US Defense Secretary Panetta’s memoirs reveal poor judgment

By Arthur I. Cyr

Leon Panetta, after twenty months as U.S. Secretary of Defense and before that two years as director of the CIA, has brought forth memoirs. The volume is blunt in criticizing others, including President Barack Obama. This imitates Robert Gates, Panetta’s immediate predecessor at the Pentagon. Cabinet members, including defense secretaries, have published memoirs but not while the administration in which they served was still in power. Former Secretary of State Hillary Clinton has also brought out a book. However, her committee document is more diplomatic, calculating and careful in distancing herself from the president while simultaneously expressing loyalty. Robert Gates’ memoirs are especially significant. His career unfolded at the CIA, where he became the first director to rise through the ranks. His tenure as defense secretary spanned the two administrations of Barack Obama and George W. Bush, unprecedented bipartisan service.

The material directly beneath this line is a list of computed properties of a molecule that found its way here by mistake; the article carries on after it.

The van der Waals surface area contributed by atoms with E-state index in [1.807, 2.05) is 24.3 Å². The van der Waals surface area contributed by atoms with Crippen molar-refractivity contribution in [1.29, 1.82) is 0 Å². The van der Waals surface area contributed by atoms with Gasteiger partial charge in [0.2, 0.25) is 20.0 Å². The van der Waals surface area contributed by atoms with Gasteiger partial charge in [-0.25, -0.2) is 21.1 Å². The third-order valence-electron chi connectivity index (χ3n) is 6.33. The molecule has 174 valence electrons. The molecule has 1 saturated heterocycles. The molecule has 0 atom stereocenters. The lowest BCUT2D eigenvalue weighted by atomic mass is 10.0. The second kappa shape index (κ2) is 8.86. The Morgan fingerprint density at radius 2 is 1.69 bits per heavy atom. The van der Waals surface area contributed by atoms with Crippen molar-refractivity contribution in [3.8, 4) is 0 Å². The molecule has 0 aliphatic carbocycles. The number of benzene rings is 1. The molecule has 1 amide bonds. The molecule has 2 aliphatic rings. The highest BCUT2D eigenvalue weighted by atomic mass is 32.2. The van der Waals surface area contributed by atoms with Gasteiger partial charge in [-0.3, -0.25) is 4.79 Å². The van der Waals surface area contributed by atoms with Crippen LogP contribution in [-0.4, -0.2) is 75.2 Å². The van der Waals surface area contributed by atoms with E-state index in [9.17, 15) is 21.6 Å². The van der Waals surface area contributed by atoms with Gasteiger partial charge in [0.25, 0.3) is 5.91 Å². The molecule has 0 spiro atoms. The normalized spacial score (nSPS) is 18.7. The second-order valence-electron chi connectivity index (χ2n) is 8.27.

Gates became regarded as a dedicated public servant. His score-settling in print therefore was surprising. Panetta is a politician, presumed to seek the limelight. These developments bring to mind General George C. Marshall, who as U.S. army chief of staff was vital to World War II victory. He then led the state and defense departments, where he became a target of Senator Joseph McCarthy and associates in the anti-communist hysteria of the time. When Marshall died, I was working after school as an office clerk for a Pacific war veteran who ran a small business. Mr. Henricks survived horrific combat on Bougainville, but with disturbing physical and emotional scars apparent to a young boy.

He usually tried fiercely to focus on the business but took a break to discuss the general with reverence; uncharacteristic sentimentality from a usually restless, tormented man. I wondered why the top military commander had such a hold on this line soldier. Marshall never produced memoirs, and turned down enormous offers from publishers. From a vastly different America, he viewed public service as a special privilege. He was concerned about embarrassing others and inadvertently compromising national security. President Franklin D. Roosevelt was annoyed the military chief refused to be called by his first name, or meet socially with their wives, but also emphasized he could not sleep at night if Marshall was outside the country. Marshall captured FDR too.